RHECs can share information on great things that the RHEC or others are doing to eliminate health disparities - projects such as the ACA Outreach, Blog Posts, Newsletters, Links (e.g., https://www.thinkculturalhealth.hhs.gov/Content/clas.asp, http://www.healthcare.gov/index.html), as well as other relevant programs and sites.

WEBINAR: Latino Youth & Culturally Informed Care: Valuable Models Addressing Health, Well-being and Violence Prevention

posted Sep 25, 2018, 10:58 AM by daniel yoo

Thursday, September 27
2:00 – 3:00 pm ET

With funding support from OMH, this webinar will highlight valuable models of culturally informed violence prevention, physical, and mental health programming for young Latinos.

UnidosUS Affiliate Latino Network in Portland, Oregon will share about its local violence prevention efforts and utilization of the UnidosUS Men of Action program for young men.

Latino Network—in partnership with the Multnomah County Department of Juvenile Justice—runs the Community Healing Initiative and Early Intervention Community Healing Initiative to prevent and reduce youth violence, decrease rates of juvenile justice involvement, and increase community safety.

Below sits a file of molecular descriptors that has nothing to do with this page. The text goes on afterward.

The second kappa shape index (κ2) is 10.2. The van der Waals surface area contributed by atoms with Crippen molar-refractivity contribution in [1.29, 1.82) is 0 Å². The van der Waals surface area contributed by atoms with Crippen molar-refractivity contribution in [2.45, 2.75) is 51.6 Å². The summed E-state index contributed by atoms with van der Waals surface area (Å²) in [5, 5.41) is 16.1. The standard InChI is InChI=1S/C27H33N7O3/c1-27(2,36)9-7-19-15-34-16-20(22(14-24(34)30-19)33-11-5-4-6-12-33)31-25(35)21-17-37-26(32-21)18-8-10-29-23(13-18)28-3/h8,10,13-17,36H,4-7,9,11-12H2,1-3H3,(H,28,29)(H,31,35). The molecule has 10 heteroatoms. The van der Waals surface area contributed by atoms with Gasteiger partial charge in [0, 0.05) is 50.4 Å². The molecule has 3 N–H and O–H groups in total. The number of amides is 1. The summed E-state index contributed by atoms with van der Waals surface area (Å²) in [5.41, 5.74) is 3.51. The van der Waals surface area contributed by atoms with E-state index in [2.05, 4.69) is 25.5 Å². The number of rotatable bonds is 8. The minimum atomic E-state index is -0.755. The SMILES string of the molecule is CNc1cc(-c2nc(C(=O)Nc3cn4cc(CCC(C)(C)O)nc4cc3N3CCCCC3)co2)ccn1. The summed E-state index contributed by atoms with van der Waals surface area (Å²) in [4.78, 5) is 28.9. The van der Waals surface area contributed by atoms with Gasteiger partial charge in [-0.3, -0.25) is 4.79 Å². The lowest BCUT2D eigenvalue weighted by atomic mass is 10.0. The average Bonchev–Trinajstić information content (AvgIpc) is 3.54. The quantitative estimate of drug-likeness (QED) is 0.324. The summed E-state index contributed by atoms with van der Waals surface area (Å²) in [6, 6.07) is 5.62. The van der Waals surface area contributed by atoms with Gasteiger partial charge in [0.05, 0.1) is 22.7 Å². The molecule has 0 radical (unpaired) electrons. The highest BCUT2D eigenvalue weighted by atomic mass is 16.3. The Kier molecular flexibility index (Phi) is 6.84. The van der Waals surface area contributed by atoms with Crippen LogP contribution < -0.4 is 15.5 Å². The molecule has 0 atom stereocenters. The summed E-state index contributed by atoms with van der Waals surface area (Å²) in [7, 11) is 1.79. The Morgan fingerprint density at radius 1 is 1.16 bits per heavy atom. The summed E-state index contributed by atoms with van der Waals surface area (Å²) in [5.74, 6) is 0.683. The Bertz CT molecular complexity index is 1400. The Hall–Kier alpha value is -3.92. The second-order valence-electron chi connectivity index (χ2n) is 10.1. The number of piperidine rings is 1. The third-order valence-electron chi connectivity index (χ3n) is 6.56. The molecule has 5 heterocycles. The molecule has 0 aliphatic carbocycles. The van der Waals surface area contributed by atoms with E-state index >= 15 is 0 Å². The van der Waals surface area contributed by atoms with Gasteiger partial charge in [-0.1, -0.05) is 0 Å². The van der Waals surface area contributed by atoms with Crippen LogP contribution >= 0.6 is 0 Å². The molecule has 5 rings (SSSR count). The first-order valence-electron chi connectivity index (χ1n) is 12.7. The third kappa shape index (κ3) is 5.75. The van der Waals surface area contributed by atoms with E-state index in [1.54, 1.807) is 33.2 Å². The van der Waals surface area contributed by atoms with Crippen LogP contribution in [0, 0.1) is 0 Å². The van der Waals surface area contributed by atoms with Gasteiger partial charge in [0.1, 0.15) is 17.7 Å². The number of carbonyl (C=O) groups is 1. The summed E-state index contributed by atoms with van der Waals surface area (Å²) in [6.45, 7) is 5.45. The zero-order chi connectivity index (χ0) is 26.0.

Register here.

NPA and RHECs highlighted in APHA's 'The Nation's Health'

posted Sep 5, 2018, 6:19 PM by daniel yoo

The work of the RHECs is featured in a special section of the September 2018 issue of the American Public Health Association's The Nation's Health. 

The issue features four articles that highlight the RHECs' work to advance health equity. Below are links and descriptions.

Cultural competency tool to be offered in five languages
The Southeastern Health Equity Council recently translated its Cultural Competency Resource Guide from English into four languages – Chinese, Korean, Spanish, and Vietnamese – and will release the new guides this year with the goal of curbing disparities in Southern communities.

North Carolina county advancing equity through collective impact tool
In Buncombe County, NC, public health workers are going upstream to tackle health disparities between black and white residents. To get there, local health workers are using the collective impact model, a health equity tool that helps leverage and create partnerships across sectors toward a common agenda. The tool is particularly apt at mobilizing action that is both sustainable and community-driven – two key factors when trying to impact social determinants that underlie health disparities.

New England region using data to drive health equity forward
The New England Regional Health Equity Council’s Equity Profile and Call to Action take a deep dive into the data, which reveals that even the healthiest states can be home to significant health disparities. The Equity Profile identified significant disparities across New England in both health outcomes and access to care.

Equity councils cross sectors to target roots of disparities: Partnerships elevate state, local work